Some Arab states have been dawdling in paying their pledged financial assistance to the PA, complaining about the spread of corruption and financial mismanagement with the self-rule authority.

On Ramadan’s eve, severe financial crunch hitting occupied territories

By Khalid Amayreh in Ramallah

Muhammed and Sarah Sawabha live at a middle class Ramallah neighborhood, with their six children, including two college students. Muhammed has a Bachelor of Science and earns a monthly salary of about $800 US dollars as a teacher at a local school.

His wife, who has a BA in Arabic Language and Literature earns nearly the same amount, teaching Arabic at one of the largest and most prestigious high schools in suburban Ramallah.

Like many other Palestinian families, the Sawabhas are ill-prepared to receive the Muslim holy month of Ramadan during which family spending increases substantially.

“We always struggled to make ends meet. But this is the first time we feel we are fighting on many fronts and losing,” said Muhammed.

The family, which doesn’t own a home, pays an annual rent amounting to $3000. And with ever increasing college tuition, school expenses and disappearing government subsidies, only a meager amount of money is left for a decent living.

His wife concurred. “We are really frustrated; we only received half of our salaries this month. It is now the end of the month, and we are yet to receive the other half. Ramadan is coming and the government keeps telling us to be patient, but for how long?”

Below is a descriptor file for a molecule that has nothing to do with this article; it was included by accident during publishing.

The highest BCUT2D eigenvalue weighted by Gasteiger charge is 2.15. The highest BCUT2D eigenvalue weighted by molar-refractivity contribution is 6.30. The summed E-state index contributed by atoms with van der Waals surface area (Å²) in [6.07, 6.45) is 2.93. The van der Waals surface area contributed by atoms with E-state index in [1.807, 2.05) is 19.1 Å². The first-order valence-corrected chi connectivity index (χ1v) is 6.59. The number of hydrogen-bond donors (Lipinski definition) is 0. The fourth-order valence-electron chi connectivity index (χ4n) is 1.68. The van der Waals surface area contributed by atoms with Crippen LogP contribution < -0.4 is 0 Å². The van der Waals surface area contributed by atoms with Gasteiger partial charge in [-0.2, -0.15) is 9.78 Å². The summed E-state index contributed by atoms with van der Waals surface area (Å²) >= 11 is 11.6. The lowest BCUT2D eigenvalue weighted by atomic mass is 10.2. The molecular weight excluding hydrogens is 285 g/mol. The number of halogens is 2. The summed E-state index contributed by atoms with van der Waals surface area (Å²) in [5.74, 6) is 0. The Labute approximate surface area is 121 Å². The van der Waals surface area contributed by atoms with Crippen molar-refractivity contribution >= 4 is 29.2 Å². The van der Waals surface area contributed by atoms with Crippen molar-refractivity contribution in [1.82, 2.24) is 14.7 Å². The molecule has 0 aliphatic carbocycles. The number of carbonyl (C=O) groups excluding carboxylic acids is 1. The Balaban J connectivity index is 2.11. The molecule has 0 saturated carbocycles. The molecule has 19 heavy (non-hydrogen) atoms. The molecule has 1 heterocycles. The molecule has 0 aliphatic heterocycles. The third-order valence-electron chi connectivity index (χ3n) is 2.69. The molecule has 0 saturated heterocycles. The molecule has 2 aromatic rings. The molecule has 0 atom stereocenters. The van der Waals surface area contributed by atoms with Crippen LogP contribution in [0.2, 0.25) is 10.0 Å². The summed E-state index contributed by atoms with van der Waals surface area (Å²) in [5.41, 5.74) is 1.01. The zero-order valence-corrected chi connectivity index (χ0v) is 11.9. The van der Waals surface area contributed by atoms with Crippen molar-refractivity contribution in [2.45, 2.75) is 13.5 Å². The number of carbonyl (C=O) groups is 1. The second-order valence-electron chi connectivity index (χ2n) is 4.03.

Muhammed explains that with Ramadan “knocking on the door,” and with the new college season only a few weeks away, and with three schools kids ready to go to school in mid September, he simply doesn’t know how he could meet the staggering financial obligations.

“I don’t know what do. But Allah befrejha, God will help us overcome the problem,” says the 48-year-old teacher, his eyes looking heavenward.

According to PA officials, the current financial crisis hitting the occupied territories is probably the severest in living memory, certainly since the establishment of the Palestinian Authority (PA), following the conclusion of the Oslo Accords between Israel and the PLO in 1993.

The crisis stems from direct and indirect causes. The direct causes includes the failure of mainly Arab donors to honor their pledges to a cash strapped PA living on a tight budget, the lion’s share of which goes to paying salaries to as many as 160,000 civil servants and public employees.

Last week, PA Chairman Mahmoud Abbas implored Arab states to “save us from going down.”

He explained that the current crisis was real; saying his government in Ramallah had been unable to pay salaries and meet urgent financial obligations.

Some Arab states have been dawdling in paying their pledged financial assistance to the PA, complaining about the spread of corruption and financial mismanagement with the self-rule authority.

Others, like Kuwait, are fed up with the chronic PA inability or failure to wean itself off dependence on foreign assistance.

Another key factor contributing to recurrent financial problems besetting the PA stems from the unnecessarily bloated security establishment which devours a huge chunk of the Palestinian budget.

The PA has as many as 80,000 security personnel on its payroll. The bloated force, built on instructions from the western donor countries, particularly the United States, consumes as much as $50 million per month.

The various Palestinian security agencies do very little work besides controlling and pacifying the Palestinian populace, including preventing any form of proactive resistance against the Israeli occupation.

Some security experts have opined that for the purposes of keeping law and order, the Palestinian community in the West Bank needs no more than a moderate civilian security force totaling 10,000-20,000 police officers.